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TBT: ‘Paranorman’ Halloweeny Review

TBT: ‘Paranorman’ Halloweeny Review


So I’d like to spotlight some Halloween films that I thought were deserving of some extra press and some extra praise. Some might look at all of the good reviews for the 2012 film and think, “wasn’t that really well reviewed?” and it was, but for me quite simply… all the good reviews for this movie aren’t good enough! This review will contain spoilers, be warned.

Cinematics (Plot, Acting, Cinematography, etc.) – 5

Have I said before how much I love stop-motion animation? Yes? Well too bad I’m saying it again! Also you know what else I really love? Children’s movies that treat their audience like they’re intelligent. I’m a fan of a quote from Dr. Seuss that goes, “Children are just as smart as you are. The main difference is they don’t know so many words,” and I think this movie truly understands that. So let’s get the technical stuff out of the way. It looks beautiful. It’s probably the best looking stop-motion animation in a film ever. It’s practically TMS “Akira” level detailed in not just the movements but even just the textures are completely on point. At times it almost looks real if not for the asymmetrical design of everything has that kind of reminds me a little of German Expressionism and of course the right amount of that stop-motion jerkiness that us fans love. They did say they used some CGI enhancements and even some traditional 2-D animation mixed in but it is all so well integrated that it all looks and feels the same. The voice acting from all the actors, from the well-established to the newcomers, is solid and never feels false or too cartoony. Alright now let’s go into the plot and the themes.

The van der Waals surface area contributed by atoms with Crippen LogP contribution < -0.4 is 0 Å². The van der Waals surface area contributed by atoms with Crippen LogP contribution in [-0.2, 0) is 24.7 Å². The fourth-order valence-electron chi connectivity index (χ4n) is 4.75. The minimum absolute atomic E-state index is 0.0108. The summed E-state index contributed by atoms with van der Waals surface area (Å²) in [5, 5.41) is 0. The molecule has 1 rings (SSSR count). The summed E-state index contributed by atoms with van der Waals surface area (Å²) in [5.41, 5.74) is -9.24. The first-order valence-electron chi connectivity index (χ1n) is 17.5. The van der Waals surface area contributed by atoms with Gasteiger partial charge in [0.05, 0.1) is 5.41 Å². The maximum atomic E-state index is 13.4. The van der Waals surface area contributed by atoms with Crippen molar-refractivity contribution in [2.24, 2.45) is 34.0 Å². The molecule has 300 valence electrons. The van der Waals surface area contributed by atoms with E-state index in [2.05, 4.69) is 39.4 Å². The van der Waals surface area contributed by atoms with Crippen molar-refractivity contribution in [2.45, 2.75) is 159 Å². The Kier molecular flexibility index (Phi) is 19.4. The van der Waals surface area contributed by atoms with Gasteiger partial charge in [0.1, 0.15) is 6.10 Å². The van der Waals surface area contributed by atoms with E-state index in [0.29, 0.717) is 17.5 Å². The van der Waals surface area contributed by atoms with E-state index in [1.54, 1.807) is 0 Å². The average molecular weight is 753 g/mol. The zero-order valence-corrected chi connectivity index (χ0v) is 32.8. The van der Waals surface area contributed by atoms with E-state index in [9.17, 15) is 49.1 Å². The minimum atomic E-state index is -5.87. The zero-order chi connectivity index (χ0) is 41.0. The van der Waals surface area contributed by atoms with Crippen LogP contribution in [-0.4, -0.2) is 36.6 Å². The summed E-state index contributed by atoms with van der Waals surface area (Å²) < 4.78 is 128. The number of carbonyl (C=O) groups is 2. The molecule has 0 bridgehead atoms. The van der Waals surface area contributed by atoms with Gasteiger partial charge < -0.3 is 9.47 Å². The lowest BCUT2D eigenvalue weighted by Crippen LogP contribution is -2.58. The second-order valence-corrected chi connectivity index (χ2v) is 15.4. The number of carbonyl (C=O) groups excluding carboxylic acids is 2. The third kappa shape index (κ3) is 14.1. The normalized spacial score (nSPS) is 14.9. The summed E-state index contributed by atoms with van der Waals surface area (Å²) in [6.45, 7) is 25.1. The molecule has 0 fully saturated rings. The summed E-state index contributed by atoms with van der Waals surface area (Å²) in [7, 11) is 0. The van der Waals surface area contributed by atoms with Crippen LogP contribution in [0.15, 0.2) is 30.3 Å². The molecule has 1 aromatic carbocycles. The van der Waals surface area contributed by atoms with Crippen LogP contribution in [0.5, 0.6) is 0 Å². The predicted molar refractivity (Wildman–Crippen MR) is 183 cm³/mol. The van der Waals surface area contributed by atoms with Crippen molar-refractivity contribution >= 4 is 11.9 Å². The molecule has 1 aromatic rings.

It’s probably the best looking stop-motion animation in a film ever